Land-use changes, including deforestation, are important sources of carbon emissions linked to global climate change. However, a new study challenges key policy assumptions. The study reports that it remains virtually impossible to anticipate how many common land-use transitions affect carbon stocks, based on existing data. This includes agricultural shifts, suggesting that efforts to replace slash-and-burn agriculture with other farming systems may not always reduce emissions.
The study was first published in the journal Global Change Biology on July 26th, 2012.
The article reviewed more than 250 studies of different land-use types from across Southeast Asia in order to identify trends in the likely carbon outcomes of land-use transitions.
Lead author, National University of Singapore Assoc. Prof. Alan Ziegler, was “surprised by the gross uncertainty for changes not involving mature forests. It is clear that deforestation results in emissions, but we know very little about the carbon outcomes of many other common land-use transitions. This should alarm policy makers interested in climate change mitigation”.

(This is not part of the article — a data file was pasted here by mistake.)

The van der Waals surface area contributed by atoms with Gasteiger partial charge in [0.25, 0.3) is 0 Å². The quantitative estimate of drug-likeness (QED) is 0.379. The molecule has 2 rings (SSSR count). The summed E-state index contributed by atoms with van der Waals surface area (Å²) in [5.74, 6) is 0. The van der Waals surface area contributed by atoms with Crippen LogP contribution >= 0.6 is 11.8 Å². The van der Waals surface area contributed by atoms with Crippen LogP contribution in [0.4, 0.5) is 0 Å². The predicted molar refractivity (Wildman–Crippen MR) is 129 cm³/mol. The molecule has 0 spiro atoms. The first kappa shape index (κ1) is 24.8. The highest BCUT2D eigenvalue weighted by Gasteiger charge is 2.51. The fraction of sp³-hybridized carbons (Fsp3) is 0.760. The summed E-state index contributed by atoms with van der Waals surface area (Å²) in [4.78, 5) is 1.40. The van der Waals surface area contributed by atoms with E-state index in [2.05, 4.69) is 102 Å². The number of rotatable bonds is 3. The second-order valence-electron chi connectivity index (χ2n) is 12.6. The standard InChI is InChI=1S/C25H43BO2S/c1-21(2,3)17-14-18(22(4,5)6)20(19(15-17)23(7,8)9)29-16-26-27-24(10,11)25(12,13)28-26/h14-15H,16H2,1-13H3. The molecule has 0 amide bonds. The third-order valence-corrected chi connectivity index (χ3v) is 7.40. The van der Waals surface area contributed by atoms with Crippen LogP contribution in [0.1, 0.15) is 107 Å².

Policies to reduce forest-based carbon emissions and enhance forest carbon stocks to help mitigate climate change (known as REDD+ policies) are currently under development across the tropics.
In many countries, REDD+ efforts target slash-and-burn farming. Slash-and-burn farming, also known as swidden agriculture, involves using fire to help clear vegetation for cultivation, often for subsistence or small-scale agriculture. Although farming practices vary widely, swidden is a conspicuous cause of land-use change and point of carbon emissions. In an effort to reduce emissions, many REDD+ policies propose to transition small farmers towards other types of agriculture, including sedentary agriculture, agroforestry and plantation agriculture.